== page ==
Her mother’s a pediatrician but that didn’t stop a young Anne Byrd Mahoney from rebelling against trips to the doctor’s office. “I can remember screaming and crying when the nurse asked me to read the eye exam chart, thinking that if I stalled long enough I wouldn’t have to get a shot at the end of my visit.”

In a first-person article in the fall issue of the Richmond Academy of Medicine’s newsletter, Mahoney recounts her change of heart. Opportunities to shadow a heart surgeon and a family practice doctor during her senior year of high school definitively sparked her interest in a medical career.

She entered the medical school with the Class of 2018 last fall and is now a student representative on the Richmond Academy of Medicine’s board of trustees. In her newsletter article she gives readers a view of what medical school is like today as students face the prospect of a cap on residency positions, medical school debt and uncertainty surrounding the Affordable Care Act.

Despite those challenges, “Each day, the reality that I get to learn and be a part of medicine gives me a jolt of energy that’s more powerful than anything I might buy at Starbucks.”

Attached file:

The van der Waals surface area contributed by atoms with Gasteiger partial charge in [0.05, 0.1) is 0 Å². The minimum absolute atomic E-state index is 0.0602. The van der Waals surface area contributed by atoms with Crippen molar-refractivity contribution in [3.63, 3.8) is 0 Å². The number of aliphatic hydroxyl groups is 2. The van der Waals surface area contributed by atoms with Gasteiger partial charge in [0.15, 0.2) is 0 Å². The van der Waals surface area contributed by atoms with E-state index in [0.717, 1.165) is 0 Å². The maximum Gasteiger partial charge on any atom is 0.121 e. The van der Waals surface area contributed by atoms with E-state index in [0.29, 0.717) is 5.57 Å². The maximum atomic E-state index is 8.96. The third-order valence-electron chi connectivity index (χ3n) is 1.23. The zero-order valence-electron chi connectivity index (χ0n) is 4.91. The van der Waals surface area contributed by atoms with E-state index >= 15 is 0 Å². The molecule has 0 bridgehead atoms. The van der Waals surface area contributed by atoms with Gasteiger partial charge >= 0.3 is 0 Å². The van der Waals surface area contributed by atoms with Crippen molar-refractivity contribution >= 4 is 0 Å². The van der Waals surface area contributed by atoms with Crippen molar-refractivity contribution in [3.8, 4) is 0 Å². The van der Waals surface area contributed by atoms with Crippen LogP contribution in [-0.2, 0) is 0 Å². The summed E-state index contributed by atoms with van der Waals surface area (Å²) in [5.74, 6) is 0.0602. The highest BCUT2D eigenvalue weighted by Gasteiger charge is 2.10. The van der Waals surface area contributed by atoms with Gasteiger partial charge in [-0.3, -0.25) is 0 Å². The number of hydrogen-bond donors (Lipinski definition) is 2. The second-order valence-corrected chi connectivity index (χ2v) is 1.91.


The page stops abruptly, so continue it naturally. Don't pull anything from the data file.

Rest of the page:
Mahoney got further confirmation she’s on the right track this past summer when she spent two weeks working in a medical clinic in Peru.

“My experience there made me realize that all of the tough days in medical school are worth it,” she wrote. “Every second spent scrutinizing the minute details of human physiology or of mechanisms of action of this and that drug is worth it. Any uncertainty about what lies ahead was negated by the passion I felt while working with patients.”

Mahoney is a native of Richmond and the daughter of housestaff alumna Rhoda Mahoney who practices with Pediatric Associates of Richmond. You can read Anne Byrd Mahoney’s first-person account in the fall issue of RAMifications, the Richmond Academy of Medicine’s newsletter.

24
2015

M3 Yeri Park and faculty member Mike Czekajlo honored by Medical Society of Virginia

Park,Yeri

Class of 2017’s Yeri Park.

The Class of 2017’s Yeri Park and Michael Czekajlo, M.D., associate professor in the Department of Anesthesiology, were honored by the Medical Society of Virginia Foundation. The pair were presented with Salute to Service Awards at the MSV’s annual meeting in Chantilly on Oct. 24.

Park received the service by a medical student award for her impact on medically underserved communities. She served as the pharmacy chair for the 2014 Honduras Outreach Medical Brigade Relief Effort (HOMBRE) trip to the Dominican Republic that provided preventive care for over 1,000 patients. In addition, Park is co-founder of the Farmworker Health Outreach project on Virginia’s eastern shore that’s focused on the needs of migrant workers, and she also volunteers with the Mattaponi Healing Eagle Clinic, Crossover Healthcare Ministry and the Center for High Blood Pressure.